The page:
MORRISTOWN, Ind. (WISH) — A small team of students at Morristown Elementary just pulled off something big when it came to their mission to help people in the Shelby County community.
“When there’s people that don’t have much food and don’t have much money we have this food drive,” said Morristown Elementary fifth-grader Eli Graves.
Graves is the school’s Student Council President.
Every year students at the school collect food to give back to people in the community that need it most and Student Council Vice President, Dean Tyner says every year it’s usually the same drill.
“Normally when we do the food drive in the past years we’ve just put them in boxes and kept them in the office,” Tyner said.
In 2019, they wanted to do something bigger and different. They wanted to see if they could fill an entire school bus with food.
At first it seemed like a big task for a small school.
“We just did a big bus just to see how far it got us and I was thinking we’re not going to fill a whole big bus,” Student Council Represenative Brooklyn Carlton said.
“I was thinking a whole bus that’s probably not going to work,” Tyner added.
Katrina Falk, who is the director of transportation at Shelby Eastern Schools, says she didn’t hesitate to give the kids their support.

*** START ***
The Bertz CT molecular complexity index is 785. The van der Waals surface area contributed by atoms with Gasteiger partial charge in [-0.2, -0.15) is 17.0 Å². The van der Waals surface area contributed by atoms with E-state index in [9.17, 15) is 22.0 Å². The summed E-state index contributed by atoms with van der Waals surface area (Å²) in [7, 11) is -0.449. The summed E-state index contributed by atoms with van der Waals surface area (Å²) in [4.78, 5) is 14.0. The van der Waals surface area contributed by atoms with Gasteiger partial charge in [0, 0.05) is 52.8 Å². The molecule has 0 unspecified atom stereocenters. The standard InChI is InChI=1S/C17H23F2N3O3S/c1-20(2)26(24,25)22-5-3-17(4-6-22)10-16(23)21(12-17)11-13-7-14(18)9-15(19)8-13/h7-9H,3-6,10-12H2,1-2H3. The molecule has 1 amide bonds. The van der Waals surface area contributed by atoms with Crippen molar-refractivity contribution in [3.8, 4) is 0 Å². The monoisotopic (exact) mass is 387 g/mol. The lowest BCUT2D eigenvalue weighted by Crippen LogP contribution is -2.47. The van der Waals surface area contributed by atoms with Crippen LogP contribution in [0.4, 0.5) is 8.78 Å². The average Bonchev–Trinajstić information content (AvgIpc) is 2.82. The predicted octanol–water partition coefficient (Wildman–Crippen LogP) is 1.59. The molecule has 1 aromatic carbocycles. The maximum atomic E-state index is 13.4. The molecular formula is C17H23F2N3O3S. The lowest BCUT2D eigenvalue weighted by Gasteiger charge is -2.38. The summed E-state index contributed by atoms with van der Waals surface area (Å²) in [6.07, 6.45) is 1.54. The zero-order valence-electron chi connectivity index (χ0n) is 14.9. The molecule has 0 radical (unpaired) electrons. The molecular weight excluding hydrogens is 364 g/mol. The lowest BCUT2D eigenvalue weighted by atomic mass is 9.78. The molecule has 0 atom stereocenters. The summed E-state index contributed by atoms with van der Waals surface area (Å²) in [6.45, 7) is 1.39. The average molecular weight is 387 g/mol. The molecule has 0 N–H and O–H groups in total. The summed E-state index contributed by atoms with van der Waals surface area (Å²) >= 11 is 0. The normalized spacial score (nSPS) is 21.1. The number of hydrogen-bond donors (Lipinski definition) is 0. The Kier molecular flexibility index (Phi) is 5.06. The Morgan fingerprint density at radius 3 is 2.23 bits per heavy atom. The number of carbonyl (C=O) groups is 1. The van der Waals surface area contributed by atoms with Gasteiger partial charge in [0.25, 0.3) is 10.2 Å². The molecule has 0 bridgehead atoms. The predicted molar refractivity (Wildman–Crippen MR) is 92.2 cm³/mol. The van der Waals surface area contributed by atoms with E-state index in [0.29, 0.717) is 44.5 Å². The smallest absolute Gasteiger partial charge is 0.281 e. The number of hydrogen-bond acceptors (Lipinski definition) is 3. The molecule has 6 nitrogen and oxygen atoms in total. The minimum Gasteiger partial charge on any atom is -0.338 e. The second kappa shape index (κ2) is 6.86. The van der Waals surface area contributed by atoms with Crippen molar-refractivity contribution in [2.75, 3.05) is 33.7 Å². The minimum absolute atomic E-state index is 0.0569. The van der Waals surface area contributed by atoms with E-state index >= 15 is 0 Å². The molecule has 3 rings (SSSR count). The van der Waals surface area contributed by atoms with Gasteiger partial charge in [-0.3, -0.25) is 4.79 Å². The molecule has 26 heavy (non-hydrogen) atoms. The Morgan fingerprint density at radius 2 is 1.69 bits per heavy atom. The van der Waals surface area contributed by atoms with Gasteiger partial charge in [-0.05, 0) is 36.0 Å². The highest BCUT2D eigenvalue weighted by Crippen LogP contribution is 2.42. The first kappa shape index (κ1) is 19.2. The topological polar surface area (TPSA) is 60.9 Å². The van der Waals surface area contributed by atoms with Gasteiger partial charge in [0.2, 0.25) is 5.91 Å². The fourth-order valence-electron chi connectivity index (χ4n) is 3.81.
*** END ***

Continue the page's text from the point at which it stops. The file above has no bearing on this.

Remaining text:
“When they set their minds to it they really have the follow through,” Falk said.
The food drive started off slow, but then they got some momentum.
“We were collecting more than bigger schools it was just like amazing,” Carlton said.
When the food drive was over, the kids had collected 3,300 canned food items.
“[I was] surprised and also happy, that means more people can have more food to eat,” Carlton said.
Once every seat on the bus was full of food, Falk delivered it to Shelby County Human Services in Shelbyville.
“When I went in and I said we had a donation, I think they were expecting a box full of goods,” Falk said. “I said ‘oh no we got more than that.'”
Falk said she could tell people there were shocked, but also very appreciative of the donation from the students. Now the kids are motivated to take the drive even further next year.
“[We want] to try to really overflow the bus to where we have to put some in the isle where you can’t even walk in the bus,” Carlton said.
With that kind of attitude, who knows how much food is going to be on the bus they send in 2020.